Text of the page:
The history of San Marino begins in the 300s, when St. Marinus (San Marino), the leader of a Christian congregation, settled on Monte Titano in the Appennines. The small settlement on the mountain eventually developed into a monastery, then a fortress. Despite many attempts at interference by foreign states, San Marino has managed to retain a high degree of independence since the Middle Ages, and the country is considered to be Europe’s oldest republic.
The papacy recognized San Marino as an independent state in 1631. The state remained independent after Italy’s collection, and from 1862 stands under the protection of Italy.
Medieval and early modern times
According to tradition, San Marino’s history goes back to the early 300s, when Saint Marinus (San Marino), along with a group of Christians, settled in the mountains here to escape persecution. Castellum Sancti Marini is mentioned 754 and 885. See abbreviationfinder for geography, history, society, politics, and economy of San Marino. A monastery was built in memory of Marinus, and a village grew up.
In the 1100s, San Marino was a municipality that, due to its isolated location and mountain fortresses, could reject several conquest attempts. During the rivalry between the Malatesta family in Rimini and the Montefeltro family in Urbino, San Marino was protected by the latter. The state was given a constitution in 1599, which was later amended several times. In 1631, Pope Urban 8 recognized San Marino’s independence and granted the state freedom of duty.
The period after 1800
In 1815, the Vienna Congress affirmed the state’s independence. In 1862, San Marino and Italy entered into an agreement for eternal friendship and good neighborliness, and San Marino stood under Italy’s protection. The agreement was confirmed in 1939 and revised in 1971.
After the fascist takeover of power in Italy in 1922, San Marino also gained fascist rule. Although the Republic had close ties to Mussolini’s Italy during this period, San Marino soldiers were never sent to the Italian army. The Sanmarine fascist party was dissolved in 1943, just after Mussolini was deposed in Italy.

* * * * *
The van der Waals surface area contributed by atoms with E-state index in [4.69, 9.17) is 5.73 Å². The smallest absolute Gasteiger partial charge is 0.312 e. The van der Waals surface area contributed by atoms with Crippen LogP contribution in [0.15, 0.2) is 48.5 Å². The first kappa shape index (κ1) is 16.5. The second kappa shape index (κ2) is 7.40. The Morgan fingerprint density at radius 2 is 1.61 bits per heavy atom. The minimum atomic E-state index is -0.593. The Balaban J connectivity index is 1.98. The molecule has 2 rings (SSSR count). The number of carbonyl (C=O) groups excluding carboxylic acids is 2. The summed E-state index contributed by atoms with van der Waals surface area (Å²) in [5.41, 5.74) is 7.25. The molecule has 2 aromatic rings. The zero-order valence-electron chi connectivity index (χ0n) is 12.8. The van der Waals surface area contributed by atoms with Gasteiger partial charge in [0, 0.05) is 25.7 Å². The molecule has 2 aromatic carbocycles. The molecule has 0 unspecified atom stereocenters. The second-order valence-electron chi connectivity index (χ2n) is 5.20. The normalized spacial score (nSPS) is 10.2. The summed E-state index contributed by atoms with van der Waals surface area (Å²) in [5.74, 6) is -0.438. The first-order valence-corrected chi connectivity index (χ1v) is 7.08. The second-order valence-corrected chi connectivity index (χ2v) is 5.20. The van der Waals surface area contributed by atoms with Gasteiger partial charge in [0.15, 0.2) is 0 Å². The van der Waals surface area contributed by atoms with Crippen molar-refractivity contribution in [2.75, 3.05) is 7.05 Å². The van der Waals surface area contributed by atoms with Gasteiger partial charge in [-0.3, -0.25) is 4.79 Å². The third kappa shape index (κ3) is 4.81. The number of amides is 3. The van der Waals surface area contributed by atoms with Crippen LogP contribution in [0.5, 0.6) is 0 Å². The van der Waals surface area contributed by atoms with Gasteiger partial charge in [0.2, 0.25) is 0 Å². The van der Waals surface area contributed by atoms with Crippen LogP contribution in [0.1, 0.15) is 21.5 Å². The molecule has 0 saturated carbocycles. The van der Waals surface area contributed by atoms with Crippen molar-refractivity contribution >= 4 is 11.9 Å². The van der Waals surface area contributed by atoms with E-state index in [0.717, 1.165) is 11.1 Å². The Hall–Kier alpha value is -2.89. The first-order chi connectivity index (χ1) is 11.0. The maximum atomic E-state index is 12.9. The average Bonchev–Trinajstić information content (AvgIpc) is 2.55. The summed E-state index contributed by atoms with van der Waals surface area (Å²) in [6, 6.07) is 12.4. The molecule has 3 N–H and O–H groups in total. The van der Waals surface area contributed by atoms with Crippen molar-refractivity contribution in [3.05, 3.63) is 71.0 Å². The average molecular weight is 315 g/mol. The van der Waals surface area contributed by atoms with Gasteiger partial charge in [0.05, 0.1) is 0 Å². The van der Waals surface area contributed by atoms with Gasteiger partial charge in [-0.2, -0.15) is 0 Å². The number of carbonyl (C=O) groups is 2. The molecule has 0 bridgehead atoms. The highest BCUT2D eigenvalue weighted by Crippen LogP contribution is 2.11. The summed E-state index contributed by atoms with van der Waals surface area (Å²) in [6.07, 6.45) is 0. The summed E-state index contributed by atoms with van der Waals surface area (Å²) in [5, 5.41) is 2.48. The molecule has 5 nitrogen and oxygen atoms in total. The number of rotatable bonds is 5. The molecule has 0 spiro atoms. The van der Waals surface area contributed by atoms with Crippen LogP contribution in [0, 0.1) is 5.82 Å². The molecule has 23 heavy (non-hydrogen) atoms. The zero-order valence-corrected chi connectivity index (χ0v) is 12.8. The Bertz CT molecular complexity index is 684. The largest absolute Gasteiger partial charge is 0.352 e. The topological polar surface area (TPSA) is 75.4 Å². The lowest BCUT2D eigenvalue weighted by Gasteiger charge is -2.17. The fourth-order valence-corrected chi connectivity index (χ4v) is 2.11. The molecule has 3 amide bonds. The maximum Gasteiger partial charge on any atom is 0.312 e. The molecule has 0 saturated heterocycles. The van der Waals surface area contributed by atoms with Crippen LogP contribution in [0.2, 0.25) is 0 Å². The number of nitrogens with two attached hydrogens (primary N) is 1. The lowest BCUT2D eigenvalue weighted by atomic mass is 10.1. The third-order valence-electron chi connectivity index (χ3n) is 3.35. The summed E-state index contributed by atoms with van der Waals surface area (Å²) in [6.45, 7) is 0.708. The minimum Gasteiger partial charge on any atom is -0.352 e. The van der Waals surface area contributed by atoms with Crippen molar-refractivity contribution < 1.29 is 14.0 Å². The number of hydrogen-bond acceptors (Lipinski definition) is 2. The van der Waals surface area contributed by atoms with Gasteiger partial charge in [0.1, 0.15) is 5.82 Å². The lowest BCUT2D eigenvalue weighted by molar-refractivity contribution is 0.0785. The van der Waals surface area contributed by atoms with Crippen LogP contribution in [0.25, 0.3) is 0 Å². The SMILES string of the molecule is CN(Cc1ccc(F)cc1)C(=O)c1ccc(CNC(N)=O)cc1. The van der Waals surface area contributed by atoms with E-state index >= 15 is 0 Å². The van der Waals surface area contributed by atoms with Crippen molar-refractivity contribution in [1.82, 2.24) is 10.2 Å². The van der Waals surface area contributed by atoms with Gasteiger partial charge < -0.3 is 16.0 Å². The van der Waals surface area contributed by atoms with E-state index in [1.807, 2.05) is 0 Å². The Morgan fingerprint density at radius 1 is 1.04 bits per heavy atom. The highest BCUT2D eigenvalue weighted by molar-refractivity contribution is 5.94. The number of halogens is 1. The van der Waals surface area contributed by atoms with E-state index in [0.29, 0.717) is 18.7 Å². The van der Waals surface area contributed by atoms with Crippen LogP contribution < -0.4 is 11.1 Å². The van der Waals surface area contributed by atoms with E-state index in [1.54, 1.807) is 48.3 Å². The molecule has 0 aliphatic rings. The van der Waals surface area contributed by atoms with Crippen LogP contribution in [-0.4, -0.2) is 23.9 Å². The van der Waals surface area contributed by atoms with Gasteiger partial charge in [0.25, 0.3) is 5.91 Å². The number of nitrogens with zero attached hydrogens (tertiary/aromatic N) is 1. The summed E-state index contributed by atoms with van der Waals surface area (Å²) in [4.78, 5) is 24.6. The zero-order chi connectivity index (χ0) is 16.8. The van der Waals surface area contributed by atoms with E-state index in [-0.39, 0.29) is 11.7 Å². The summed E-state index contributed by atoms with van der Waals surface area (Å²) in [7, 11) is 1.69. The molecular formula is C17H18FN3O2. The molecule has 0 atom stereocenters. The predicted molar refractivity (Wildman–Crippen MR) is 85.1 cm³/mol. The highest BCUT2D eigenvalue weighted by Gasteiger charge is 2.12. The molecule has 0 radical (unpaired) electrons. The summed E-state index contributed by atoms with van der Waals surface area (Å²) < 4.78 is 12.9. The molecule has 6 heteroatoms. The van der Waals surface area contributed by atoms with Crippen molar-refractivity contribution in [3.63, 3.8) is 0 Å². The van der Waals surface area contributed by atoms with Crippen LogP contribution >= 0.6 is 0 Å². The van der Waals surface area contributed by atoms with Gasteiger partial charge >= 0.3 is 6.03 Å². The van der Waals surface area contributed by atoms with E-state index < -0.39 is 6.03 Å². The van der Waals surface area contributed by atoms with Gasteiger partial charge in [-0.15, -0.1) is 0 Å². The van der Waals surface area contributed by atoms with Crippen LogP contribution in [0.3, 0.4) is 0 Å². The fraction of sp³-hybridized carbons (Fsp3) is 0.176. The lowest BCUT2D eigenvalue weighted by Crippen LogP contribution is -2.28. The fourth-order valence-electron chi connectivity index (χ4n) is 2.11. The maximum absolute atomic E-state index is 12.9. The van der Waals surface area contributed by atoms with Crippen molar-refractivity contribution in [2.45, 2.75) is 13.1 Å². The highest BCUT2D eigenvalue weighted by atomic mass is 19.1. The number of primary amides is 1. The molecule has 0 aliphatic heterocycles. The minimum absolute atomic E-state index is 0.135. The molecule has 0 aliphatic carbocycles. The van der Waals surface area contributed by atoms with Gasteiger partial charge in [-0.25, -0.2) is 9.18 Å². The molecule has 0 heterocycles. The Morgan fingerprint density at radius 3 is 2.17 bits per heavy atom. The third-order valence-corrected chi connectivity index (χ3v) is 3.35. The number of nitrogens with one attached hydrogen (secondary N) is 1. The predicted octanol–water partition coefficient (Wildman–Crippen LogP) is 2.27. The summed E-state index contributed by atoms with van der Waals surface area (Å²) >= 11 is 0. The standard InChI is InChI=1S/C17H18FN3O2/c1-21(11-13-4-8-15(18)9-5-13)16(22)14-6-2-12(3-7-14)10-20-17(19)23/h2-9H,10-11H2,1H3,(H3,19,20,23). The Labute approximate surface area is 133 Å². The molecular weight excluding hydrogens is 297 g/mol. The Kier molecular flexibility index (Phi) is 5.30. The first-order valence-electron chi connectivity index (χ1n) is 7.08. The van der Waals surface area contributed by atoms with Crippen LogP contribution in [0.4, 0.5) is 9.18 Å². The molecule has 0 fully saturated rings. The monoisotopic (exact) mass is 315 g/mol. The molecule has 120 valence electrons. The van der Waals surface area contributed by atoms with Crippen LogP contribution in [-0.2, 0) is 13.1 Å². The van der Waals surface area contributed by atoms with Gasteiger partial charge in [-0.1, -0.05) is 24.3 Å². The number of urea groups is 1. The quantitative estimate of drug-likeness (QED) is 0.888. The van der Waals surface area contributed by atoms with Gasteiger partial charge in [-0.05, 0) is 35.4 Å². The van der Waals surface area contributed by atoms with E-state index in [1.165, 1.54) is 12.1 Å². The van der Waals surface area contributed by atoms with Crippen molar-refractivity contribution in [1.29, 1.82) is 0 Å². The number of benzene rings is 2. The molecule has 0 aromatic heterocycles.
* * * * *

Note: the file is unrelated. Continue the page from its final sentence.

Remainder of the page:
In the March 1945 elections, a coalition consisting of the Socialist Party and the Communist Party gained a majority, and this coalition retained power until 1957. In 1978, the Republic gained a new coalition government with Communists and Socialists, and this remained until 1986. San Marino is the only country in the West -Europe that has had a government led by a Communist Party.
Voting rights for women were passed in 1958, and women could vote for the first time in the 1964 election. The largest political party in San Marino throughout the post-war period was the Christian Democratic Party, which had its highest voter turnout in 1964, when they got over 46% of the voices.
In the period following the fall of the Berlin Wall, the left side of San Marino retained power for long periods. In the 2016 election, the Christian Democratic Party was still the largest, but a coalition of the Reformed Communist Party and a number of other smaller parties gained greater support than the Christian Democrats’ coalition.
San Marino is not a member of the EU, but has a customs agreement with all EU countries from 1993. The country joined the euro cooperation in 1999, and introduced the euro as currency in 2002. San Marino joined the UN in 1992, the Council of Europe in 1988 and OSCE in 1973.